Many of the community responses were outright derogatory, hateful, threatening and unwarranted.

Even in Ken's follow up blog post there are still statements like "Throw that b**** under the bus..." Despite the fact that Ken made it very clear that communications had been established and Karen had learned more in the last few days than in the five previous years.

Yes Ken went a bit overboard in his initial response to Karen. Karen definitely crossed the line with her first email to Ken. However, and this is the lessen all of us F/OSS supporters must learn, Ken used this as an opportunity to educate another person about F/OSS. Despite all the negativity that arose towards Karen (most were outright attacks and character assassinations) she became educated about what F/OSS is, how it works and what it means to technology.

People, people, people we must never ever attack someone for being ignorant. Ignorance is simply a fact of life. No human being is omnipotent and has knowledge of all things. That is simply not possible. What made this situation explode more than anything else is that Karen is a teacher and the initial response from the F/OSS community at large was "OMG a teacher doesn't know what Linux is or what F/OSS is. You mean she has never heard of GPL?"

Folks as much as it pains mean to say this, I doubt many teachers do, those that do fall into one of two categories:

1.) They are Linux and F/OSS users themselves but they don't teach on them at school. Though they may show a interested student here or there.

2.) They are teachers whom teach technology and have formed opinions about F/OSS, some for, some against and some remain neutral.

Here's another fact we have to accept as well. Most people whom use computers don't know, and don't care, what F/OSS is. To them all the computer is, is a tool. As long as that tool does what they want, when they want and in the manner they expect it to then they are happy.

In the thousands of comments most were militant F/OSS advocates spewing hatred and contempt for Karen that was neither appropriate or warranted. There were also posts from Microsoft advocates adding even more fuel into an already out of control fire.

My issue with Karen was never her ignorance, it was her threatening Ken with legal action without researching the subject first. A mistake I can be reasonably assured of Karen will never make again.

Militaristic attitudes do not help F/OSS any more than a RTFM attitude does. We cannot advance the use of F/OSS by attacking those whom are ignorant about it.

There was, in the melee, a comment posted that should become the definition of how F/OSS advocates handle situations. "It is better to convert an enemy, than defeat him." What does this mean? It means we should inform and educate, not attack, even if they attack us first.

When SCO first brought about their lawsuit in 2003 against IBM and threatened Linux, Pamela Jones at Groklaw used this philosophy and created one of the most powerful and influential information resources to counter SCO. So powerful, in fact, that opposing lawyers began using information from her blog and links to counter SCO's arguments. It worked to.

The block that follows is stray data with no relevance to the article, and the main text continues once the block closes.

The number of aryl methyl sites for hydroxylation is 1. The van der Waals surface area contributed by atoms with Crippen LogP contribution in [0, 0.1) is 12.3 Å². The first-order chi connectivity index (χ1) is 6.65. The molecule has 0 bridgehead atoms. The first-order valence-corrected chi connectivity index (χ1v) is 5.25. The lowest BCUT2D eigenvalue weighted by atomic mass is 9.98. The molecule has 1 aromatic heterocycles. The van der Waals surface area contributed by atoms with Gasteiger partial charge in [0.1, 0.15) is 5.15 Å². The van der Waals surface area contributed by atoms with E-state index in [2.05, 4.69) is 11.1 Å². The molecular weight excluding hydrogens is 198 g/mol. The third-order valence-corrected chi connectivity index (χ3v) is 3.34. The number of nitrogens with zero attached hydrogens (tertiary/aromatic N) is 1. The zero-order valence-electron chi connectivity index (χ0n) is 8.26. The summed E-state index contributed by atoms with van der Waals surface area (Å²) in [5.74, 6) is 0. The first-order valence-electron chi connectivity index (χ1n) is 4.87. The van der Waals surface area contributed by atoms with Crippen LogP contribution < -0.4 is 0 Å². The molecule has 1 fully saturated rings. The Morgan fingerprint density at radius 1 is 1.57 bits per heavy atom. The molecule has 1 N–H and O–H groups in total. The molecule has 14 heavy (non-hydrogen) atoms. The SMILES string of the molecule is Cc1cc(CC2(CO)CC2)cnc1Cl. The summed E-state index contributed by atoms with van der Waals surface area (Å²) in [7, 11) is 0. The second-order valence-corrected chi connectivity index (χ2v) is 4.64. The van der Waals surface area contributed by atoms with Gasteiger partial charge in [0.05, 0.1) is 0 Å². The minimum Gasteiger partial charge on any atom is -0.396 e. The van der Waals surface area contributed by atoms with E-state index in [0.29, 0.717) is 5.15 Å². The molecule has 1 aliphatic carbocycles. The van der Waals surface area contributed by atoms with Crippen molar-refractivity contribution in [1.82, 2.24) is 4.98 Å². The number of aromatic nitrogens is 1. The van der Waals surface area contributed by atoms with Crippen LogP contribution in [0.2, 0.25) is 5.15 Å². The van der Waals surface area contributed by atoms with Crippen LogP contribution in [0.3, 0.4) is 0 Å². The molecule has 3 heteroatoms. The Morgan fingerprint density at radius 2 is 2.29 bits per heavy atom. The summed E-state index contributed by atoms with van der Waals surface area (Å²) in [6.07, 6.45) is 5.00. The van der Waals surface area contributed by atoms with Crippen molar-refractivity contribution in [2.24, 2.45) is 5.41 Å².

Did she convert SCO, no but she definitly had an impact on many SCO supporters whom eventually converted. Ah yes and there we smell victory.

If we are ever going to bring F/OSS main stream to the general public we best learn our lesson about what ignorance is. It is not a crime or a sin, but rather, an opportunity to educate and open communication.

Wednesday, December 3, 2008

Because we all need a laugh

How fights start

When I got home last night, my wife demanded that I take
Her someplace, I took her to a gas station...... And then
The fight started....

I tried to talk my wife into buying a case of Millers
Light for $14.95. Instead, she bought a jar of cold cream for $7.95. I
Told her the beer would make her look better at night than the cold
Cream. And that's when the fight started.


After retiring, I went to the Social Security office to
Apply for Social Security. The woman behind the counter asked me for my
Driver's' license to verify my age. I looked in my pockets and realized I
Had left my wallet at home. I told the woman that I was very sorry, but
I would have to go home and come back later.

The woman said, 'Unbutton your shirt'.
So I opened my shirt revealing my curly silver hair. She
Said, 'That silver hair on your chest is proof enough for me' and she
Processed my Social Security application.

When I got home, I excitedly told my wife about my
Experience at the Social Security office.

She said, 'You should have dropped your pants. You might
Have gotten disability, too'

And then the fight started.....


My wife and I were sitting at a table at my high school
Reunion, and I kept staring at a drunken lady swigging her drink as she
Sat alone at a nearby table.

My wife asked, 'Do you know her?'

'Yes,' I sighed, 'She's my old girlfriend. I understand
She took to drinking right after we split up those many years ago, and I
Hear she hasn't been sober since.'

'My God!' says my wife, 'Who would think a person could
Go on celebrating that long?'

And then the fight started.....


I rear-ended a car this morning. So, there we were
Alongside the road and slowly the other driver got out of his car.

You know how sometimes you just get soooo stressed and
Little things just seem funny?

Yeah, well I couldn't believe it.... He was a DWARF!!!

He stormed over to my car, looked up at me, and shouted,

So, I looked down at him and said, 'Well, then which one
Are you?'

And that's how the fight started.....


I took my wife to a restaurant. The waiter, for some
Reason, took my order first.

'I'll have the strip steak, medium rare, please.'

He said, 'Aren't you worried about the mad cow?'

'Nah, she can order for herself.'

And that's how the fight started.....